Signing Jeremy Lin to a big contract after just 26 productive NBA games represents a significant risk to the Knicks. Depending on New York's total payroll in 2014-2015, Lin could cost the Knicks about $15 million in salary, plus an additional $47.5 million in luxury tax that year alone.
But CBA expert and ESPN Insider Larry Coon notes that, while the risk is significant, the "stretch provision" can give the Knicks real protection against Lin being a bust:
If worse comes to worst, another new rule can help the team out. The "stretch provision" allows a team to waive a player and extend his salary payments over twice the number of remaining seasons, plus one. So if Lin is waived with one season remaining on his contract, he would be paid his salary over three years.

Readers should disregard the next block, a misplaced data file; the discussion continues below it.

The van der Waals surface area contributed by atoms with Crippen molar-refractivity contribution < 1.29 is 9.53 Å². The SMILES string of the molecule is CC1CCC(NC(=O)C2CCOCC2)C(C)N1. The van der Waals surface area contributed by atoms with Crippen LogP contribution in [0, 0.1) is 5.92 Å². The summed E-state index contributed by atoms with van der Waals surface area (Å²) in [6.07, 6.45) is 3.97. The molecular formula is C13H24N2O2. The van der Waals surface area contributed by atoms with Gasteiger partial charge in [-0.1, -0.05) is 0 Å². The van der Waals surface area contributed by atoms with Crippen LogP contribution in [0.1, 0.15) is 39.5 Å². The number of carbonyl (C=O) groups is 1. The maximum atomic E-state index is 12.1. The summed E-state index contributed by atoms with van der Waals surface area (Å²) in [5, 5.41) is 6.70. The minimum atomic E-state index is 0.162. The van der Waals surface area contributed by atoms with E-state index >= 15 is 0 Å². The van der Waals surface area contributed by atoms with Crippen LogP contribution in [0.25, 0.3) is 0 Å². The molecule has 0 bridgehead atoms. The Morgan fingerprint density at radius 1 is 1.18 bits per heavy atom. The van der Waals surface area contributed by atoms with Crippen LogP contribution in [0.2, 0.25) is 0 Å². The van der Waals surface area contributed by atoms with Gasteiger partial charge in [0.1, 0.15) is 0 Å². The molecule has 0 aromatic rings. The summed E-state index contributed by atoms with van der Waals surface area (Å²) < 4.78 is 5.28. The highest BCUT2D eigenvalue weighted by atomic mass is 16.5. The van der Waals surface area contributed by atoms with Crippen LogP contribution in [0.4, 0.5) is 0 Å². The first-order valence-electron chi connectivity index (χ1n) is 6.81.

Here's the important part -- teams also may elect to stretch a waived player's salary cap hit over the same number of years. So if Lin proves to be a disaster over the next two seasons, the Knicks can waive him, stretch the payment of his $14.8 million salary over three years, and reduce his salary cap amount to about $4.9 million in each season. This would reduce the team's tax bill significantly. If they are right at the tax line, a $4.9 million salary would translate to a $7.35 million tax bill. This is much more palatable.